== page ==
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355 posts

Ultimate Geek


  Reply # 164296 14-Sep-2008 01:38
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Haha, I'd keep that card in a safe place!

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Geek


Reply # 165695 19-Sep-2008 18:37
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Sounds like you need to speak to iGod, didnt you sign off on those third party requirements on purchase of your iPhone. It clearly states that the phone is inspected for repair in ALL circumstances.

Check out that other guy who cant even get one prepay, and omg then your one buggers out completely.

Hard out. Good Consumer you did what they told you too. lol

 
 
 
 


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Ultimate Geek
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Reply # 165712 19-Sep-2008 20:23
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Just an update, after two weeks use the 3rd iPhone developed a stuck pixel which is enough to piss me off. So I've taken it back for yet another replacement.

There's no fine print, and nothing to sign, when you buy the phone outright.

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Reply # 165730 19-Sep-2008 22:22
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Hmm. I hear Nokia calling me home.....Cool





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Wannabe Geek


  Reply # 166052 21-Sep-2008 16:12
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You would have had to sign the Apple terms of use when you purchased the phone.  If you didnt you could probably say something because Apple states that if you do not agree with the terms and conditions you can get your money back.  And if you have signed anything you havent agreed to it. 

There isnt an OBF period for iphones and even if you buy the phone and u take it out and its stuffed you still have to send it to repair even if its just two minutes after u bought it.  Pretty weird eh

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  Reply # 166134 22-Sep-2008 00:16
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To Fair Go we must Go

Unfortunatly most of the new low margin electronic toys are getting like this. Ipods, playstations / xboxes, cellphones all seem to have an annoying return / repair system in place.

Noel Leemings auctually ask you for a $60 bond to send your phone away for repair.
$60 is not something that your average high school or uni student can part with for 2 weeks :-|

Seriously - My ex girlfriend had this problem. I bought her a cellphone - an expensive nokia of about $600. Found it had videos of the Noel Leeming staff playing handball in the aisles of the Napier store so she deleted them without thinking much of it, untill after about a day she noticed that the phone kept thinking that a headset was plugged in and wouldnt make any sounds or calls were silent. She took it back for them to replace and they wanted to send it away for repair and wouldnt unless I paid them $60 for the bond. Boy was I angry. Manager wouldnt do anything.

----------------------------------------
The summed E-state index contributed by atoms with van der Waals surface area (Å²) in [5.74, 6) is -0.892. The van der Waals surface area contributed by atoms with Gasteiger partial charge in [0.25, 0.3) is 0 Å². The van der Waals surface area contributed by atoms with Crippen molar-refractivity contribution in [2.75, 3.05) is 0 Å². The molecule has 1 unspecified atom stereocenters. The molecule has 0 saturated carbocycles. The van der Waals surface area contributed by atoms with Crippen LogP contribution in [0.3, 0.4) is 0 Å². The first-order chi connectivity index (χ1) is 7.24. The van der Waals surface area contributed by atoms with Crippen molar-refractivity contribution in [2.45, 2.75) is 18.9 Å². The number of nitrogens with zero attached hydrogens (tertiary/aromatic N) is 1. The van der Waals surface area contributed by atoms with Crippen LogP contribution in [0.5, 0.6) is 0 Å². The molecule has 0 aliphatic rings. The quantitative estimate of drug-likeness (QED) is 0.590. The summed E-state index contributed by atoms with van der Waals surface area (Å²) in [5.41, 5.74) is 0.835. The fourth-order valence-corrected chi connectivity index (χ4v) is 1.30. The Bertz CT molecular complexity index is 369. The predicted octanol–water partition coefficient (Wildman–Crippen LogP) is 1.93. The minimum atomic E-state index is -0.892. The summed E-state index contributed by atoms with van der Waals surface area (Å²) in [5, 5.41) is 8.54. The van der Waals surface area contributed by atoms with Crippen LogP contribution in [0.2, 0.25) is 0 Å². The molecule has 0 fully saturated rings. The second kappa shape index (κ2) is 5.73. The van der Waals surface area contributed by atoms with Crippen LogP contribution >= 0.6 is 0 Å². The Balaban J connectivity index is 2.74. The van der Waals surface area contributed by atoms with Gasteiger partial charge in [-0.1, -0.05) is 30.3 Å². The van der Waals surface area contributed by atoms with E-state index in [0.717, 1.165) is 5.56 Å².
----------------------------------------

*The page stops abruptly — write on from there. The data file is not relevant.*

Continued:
I happened to be a salesman at retravision down the road and at the next telecom product training event where they put on a show and supply vast quantities of alcohol, and during one of the games / segments i was asked about a bad expierence with a cellphone sale so I got the manager from noel leeming to stand up and put the spotlight on her, and told everyone the story. Was awesome.




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  Reply # 166301 22-Sep-2008 16:18
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This is one of the cases where paying by creditcard can really pay off, just charge it back and then go buy another one somewhere else, and leave it to be sorted between the card issuer and the retailer. They will usually send you a courier bag to return the dud item in. In the case where I charged back a faulty CD they didnt even bother.




Richard rich.ms

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  Reply # 166306 22-Sep-2008 16:33
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richms: This is one of the cases where paying by creditcard can really pay off, just charge it back and then go buy another one somewhere else, and leave it to be sorted between the card issuer and the retailer. They will usually send you a courier bag to return the dud item in. In the case where I charged back a faulty CD they didnt even bother.


Really?  Would the credit card company need some kind of evidence that you have returned the goods?  Is it even legal to just reverse the charges and bypass the entire "retailer's right to repair goods in reasonable time"?

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  Reply # 166310 22-Sep-2008 16:40
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heavenly_wild: Really?? Would the credit card company need some kind of evidence that you have returned the goods?? Is it even legal to just reverse the charges and bypass the entire "retailer's right to repair goods in reasonable time"?